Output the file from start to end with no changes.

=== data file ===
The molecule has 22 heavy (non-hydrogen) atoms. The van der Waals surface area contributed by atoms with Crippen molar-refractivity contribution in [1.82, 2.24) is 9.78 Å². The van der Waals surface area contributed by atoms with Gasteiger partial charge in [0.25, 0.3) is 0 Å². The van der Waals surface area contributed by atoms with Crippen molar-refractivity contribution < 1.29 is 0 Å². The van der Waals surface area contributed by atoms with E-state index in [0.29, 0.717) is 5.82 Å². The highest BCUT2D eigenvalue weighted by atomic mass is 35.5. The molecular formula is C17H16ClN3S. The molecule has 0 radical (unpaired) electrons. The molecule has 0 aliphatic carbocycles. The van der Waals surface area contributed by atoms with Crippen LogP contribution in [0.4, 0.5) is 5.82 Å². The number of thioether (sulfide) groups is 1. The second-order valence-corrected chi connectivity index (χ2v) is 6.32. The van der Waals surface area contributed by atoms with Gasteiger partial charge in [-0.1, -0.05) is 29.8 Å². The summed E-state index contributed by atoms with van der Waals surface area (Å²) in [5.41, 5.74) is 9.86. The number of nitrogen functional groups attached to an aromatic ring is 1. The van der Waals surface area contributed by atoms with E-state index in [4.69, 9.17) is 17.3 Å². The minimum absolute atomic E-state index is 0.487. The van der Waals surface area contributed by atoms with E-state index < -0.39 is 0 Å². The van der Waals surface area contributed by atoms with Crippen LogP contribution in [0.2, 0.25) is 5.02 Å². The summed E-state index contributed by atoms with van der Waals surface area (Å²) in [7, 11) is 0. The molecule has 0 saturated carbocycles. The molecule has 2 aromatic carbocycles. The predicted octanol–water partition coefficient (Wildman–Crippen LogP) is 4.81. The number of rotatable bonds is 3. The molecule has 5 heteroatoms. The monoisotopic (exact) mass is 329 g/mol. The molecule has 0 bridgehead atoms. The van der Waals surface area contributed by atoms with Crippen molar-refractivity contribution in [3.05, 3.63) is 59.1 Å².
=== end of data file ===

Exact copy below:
The molecule has 22 heavy (non-hydrogen) atoms. The van der Waals surface area contributed by atoms with Crippen molar-refractivity contribution in [1.82, 2.24) is 9.78 Å². The van der Waals surface area contributed by atoms with Gasteiger partial charge in [0.25, 0.3) is 0 Å². The van der Waals surface area contributed by atoms with Crippen molar-refractivity contribution < 1.29 is 0 Å². The van der Waals surface area contributed by atoms with E-state index in [0.29, 0.717) is 5.82 Å². The highest BCUT2D eigenvalue weighted by atomic mass is 35.5. The molecular formula is C17H16ClN3S. The molecule has 0 radical (unpaired) electrons. The molecule has 0 aliphatic carbocycles. The van der Waals surface area contributed by atoms with Crippen LogP contribution in [0.4, 0.5) is 5.82 Å². The number of thioether (sulfide) groups is 1. The second-order valence-corrected chi connectivity index (χ2v) is 6.32. The van der Waals surface area contributed by atoms with Gasteiger partial charge in [-0.1, -0.05) is 29.8 Å². The summed E-state index contributed by atoms with van der Waals surface area (Å²) in [5.41, 5.74) is 9.86. The number of nitrogen functional groups attached to an aromatic ring is 1. The van der Waals surface area contributed by atoms with E-state index in [4.69, 9.17) is 17.3 Å². The minimum absolute atomic E-state index is 0.487. The van der Waals surface area contributed by atoms with E-state index < -0.39 is 0 Å². The van der Waals surface area contributed by atoms with Crippen LogP contribution in [0.2, 0.25) is 5.02 Å². The summed E-state index contributed by atoms with van der Waals surface area (Å²) in [7, 11) is 0. The molecule has 0 saturated carbocycles. The molecule has 2 aromatic carbocycles. The predicted octanol–water partition coefficient (Wildman–Crippen LogP) is 4.81. The number of rotatable bonds is 3. The molecule has 5 heteroatoms. The monoisotopic (exact) mass is 329 g/mol. The molecule has 0 bridgehead atoms. The van der Waals surface area contributed by atoms with Crippen molar-refractivity contribution in [3.05, 3.63) is 59.1 Å².